After his years running summer ball at Laney, Cummings moved on to a new summer opportunity with the Folsom Pioneers. Cummings sought the advice of baseball minds around the Bay, including University of San Francisco assistant coach Troy Nakamura, to improve his summer recruiting skills. He was able to gradually shift his roster to include more Division I players, having as much as 75% of the roster from DI programs.
Cummings, who had more than made a name for himself in the San Francisco baseball community at that stage of his career, next took a position coaching the Neptune Beach Pearl. The Pearl’s rosters boasted future major league talent such as Kyle Barraclough and Ryan Cordell, both of whom he coached.
Just four seasons later, Cummings’ Pearl beat the Los Angeles Brewers to take home the 2015 CCL Championship.
“That weekend was some of the most unbelievable stuff, you couldn’t write this for a script,” Cummings said. “You could get Scorsese, you couldn’t get any of these wonderful writers to create some of the nonsense that occurred that weekend, that led to the championship, but that was a great experience, I think, for the kids, and they were able to dogpile it and regain and walk out of town with the trophy.”
After two more seasons, the Pearl chose to disband in 2017. Cummings subsequently took the 2018 season off and spent time away from the ballpark.
Cummings got a chance to return to coaching in 2019 when the Crawdads organization approached him about its desire to field a team again the following year. Walnut Creek hoped Cummings would accept the team’s head coaching position, but still had details to hammer out before it could announce an official return.
The primary issue stalling the Crawdads’ homecoming was lack of available field space in the baseball-saturated Bay Area. However, the Crawdads got a stroke of luck when St. Mary’s College head coach Greg Moore approached Cummings about getting a college ball team into SMC’s field for the summer, later allowing the University and team to come to a mutually beneficial agreement.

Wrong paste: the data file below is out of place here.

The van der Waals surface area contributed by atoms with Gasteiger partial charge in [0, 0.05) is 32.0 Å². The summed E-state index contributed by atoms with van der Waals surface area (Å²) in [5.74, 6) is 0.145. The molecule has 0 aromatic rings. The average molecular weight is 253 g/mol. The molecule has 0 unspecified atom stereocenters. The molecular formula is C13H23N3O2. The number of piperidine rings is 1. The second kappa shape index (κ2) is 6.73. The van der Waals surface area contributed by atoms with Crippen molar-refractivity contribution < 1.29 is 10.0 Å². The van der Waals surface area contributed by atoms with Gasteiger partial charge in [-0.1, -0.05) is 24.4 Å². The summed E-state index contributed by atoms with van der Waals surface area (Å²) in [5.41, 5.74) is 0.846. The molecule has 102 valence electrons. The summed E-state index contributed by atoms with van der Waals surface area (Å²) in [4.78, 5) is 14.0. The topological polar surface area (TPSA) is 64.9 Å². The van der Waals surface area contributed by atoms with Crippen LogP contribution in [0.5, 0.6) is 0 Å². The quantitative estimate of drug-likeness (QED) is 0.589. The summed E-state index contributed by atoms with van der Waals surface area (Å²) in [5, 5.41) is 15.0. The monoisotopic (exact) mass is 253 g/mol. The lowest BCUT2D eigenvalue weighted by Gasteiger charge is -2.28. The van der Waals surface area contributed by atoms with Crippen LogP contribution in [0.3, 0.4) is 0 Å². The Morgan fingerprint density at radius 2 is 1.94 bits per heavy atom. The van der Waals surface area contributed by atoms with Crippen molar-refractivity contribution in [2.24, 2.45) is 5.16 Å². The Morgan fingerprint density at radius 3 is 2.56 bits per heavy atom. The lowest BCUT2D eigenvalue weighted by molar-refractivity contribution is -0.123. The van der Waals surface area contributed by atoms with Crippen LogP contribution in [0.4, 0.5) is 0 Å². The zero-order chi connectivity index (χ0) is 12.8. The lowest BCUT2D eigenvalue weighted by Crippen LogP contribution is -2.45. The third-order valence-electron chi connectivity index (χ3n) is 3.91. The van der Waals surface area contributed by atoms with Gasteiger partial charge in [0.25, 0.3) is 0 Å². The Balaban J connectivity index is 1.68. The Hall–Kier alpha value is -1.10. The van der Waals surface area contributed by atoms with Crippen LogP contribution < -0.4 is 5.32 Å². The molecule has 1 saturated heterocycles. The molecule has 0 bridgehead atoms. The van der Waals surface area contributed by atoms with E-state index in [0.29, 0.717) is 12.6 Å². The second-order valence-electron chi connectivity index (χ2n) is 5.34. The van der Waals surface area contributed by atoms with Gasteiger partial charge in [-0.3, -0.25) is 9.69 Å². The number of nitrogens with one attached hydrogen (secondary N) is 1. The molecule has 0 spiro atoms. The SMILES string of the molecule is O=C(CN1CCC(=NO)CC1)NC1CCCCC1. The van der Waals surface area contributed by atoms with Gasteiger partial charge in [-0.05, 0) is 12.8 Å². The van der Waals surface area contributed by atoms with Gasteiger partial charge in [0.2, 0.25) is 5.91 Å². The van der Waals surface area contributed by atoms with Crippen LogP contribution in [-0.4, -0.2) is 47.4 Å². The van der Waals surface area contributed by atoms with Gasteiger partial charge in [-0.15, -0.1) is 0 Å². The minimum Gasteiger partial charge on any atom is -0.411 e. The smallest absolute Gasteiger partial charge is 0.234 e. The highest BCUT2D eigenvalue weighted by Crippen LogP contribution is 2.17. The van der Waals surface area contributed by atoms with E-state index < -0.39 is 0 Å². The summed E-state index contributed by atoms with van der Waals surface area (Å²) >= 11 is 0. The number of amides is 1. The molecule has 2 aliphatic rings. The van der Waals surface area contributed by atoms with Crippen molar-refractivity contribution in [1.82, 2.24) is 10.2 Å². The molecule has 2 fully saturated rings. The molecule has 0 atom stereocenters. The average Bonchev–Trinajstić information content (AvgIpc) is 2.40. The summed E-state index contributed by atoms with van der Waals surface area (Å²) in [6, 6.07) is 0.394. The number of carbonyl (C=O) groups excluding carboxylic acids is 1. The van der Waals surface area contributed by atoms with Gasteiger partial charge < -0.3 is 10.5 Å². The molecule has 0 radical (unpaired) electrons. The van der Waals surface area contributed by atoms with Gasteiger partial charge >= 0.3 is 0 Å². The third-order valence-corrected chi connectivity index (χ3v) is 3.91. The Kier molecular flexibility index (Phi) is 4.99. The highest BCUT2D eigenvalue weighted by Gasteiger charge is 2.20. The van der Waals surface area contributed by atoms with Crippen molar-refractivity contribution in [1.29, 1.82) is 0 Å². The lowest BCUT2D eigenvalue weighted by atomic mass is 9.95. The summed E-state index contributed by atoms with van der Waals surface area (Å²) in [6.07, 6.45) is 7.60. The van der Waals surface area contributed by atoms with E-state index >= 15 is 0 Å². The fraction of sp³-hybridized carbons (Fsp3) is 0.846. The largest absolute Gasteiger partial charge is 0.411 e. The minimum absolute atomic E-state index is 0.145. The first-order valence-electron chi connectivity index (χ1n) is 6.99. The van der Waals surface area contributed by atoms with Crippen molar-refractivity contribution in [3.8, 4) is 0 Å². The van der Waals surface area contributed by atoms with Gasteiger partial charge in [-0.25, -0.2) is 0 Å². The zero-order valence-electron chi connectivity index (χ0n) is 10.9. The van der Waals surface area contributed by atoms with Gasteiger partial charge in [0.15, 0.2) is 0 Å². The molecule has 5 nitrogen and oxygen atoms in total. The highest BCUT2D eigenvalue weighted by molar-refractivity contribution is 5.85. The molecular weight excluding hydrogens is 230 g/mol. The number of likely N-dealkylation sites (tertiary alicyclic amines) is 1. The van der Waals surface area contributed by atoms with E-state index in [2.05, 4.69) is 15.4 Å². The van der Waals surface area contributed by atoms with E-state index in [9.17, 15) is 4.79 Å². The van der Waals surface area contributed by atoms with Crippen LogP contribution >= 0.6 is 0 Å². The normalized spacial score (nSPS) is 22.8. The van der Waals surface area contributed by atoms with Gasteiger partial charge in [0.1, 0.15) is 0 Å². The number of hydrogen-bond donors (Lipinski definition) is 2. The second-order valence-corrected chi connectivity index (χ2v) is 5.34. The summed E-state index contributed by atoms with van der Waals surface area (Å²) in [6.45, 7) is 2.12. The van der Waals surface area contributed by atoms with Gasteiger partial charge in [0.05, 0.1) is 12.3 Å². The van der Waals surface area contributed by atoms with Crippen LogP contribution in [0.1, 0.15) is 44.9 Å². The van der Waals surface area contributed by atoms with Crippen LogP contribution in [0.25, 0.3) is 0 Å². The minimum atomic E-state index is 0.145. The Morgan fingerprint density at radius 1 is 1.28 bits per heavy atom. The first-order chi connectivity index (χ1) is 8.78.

As soon as the two came to a consensus in August 2019, Cummings got right to work assembling a 2020 roster.
Nevertheless, the team’s plans came to a screeching halt when the COVID-19 pandemic shut down the sports industry. Although the Crawdads’ 2021 season was canceled for health and safety purposes, Cummings was still glad to be back among baseball peers.
“Leading up to the pandemic and all of those things, I thought it went well, I was able to tap into some of my resources again and put together what I hoped would be a competitive roster,” Cummings said. “And unfortunately we weren’t able to play, but it felt good to be around the guys that I competed against on the field and worked with in the meetings and asked and so on, really enjoy the people that I haven’t had an opportunity to work with in this league.”
Cummings’ patience and attitude toward the Crawdads’ unfortunate situation is just one example of the levelheadedness and dedication he’s developed a reputation for in the baseball industry.
“Some people refer to it as old school,” Cummings said. “I’m not quite necessarily sure what that means versus new school, but I set guidelines and I hold the kids accountable and I tell them as much as I can how much I care and love them, but also make sure that they stick to whatever the plans are for themselves and for the team, because they’re going to be faced with guidelines and accountability for the rest of their lives.”
As a team-oriented leader, Cummings ensures that players remain accountable not only to themselves and their own improvement goals, but also the plans and aims of the team — “We’ll make this useful for everyone, but let’s make sure we stick to our plan,” Cummings said.
Cummings has also become known among college coaches for his willingness to help accomplish the goals of each coach for their players.
“So, we’re here to facilitate whatever their needs, whether it’s learning a new pitch, learning a new position,” Cummings said. “Put in specific situations, we try to do that as best we can for the needs of the coaches.”
“And that creates trust, and that’s very, very important because at the end of the day, if they trust you, they’ll do business with you. If they don’t, they won’t.”
Another quality Cummings and the entire Walnut Creek organization have made their name for is their commitment to the personal development of athletes away from the diamond.
One way the Crawdads have done so is to partner with More Than A Game, a nonprofit aimed at bringing baseball to communities across North and South America.
More Than A Game was created by Marshall Murray, one of the Crawdads’ founders, in 2010 after he spent years traveling to many different locations as part of Athletes in Action.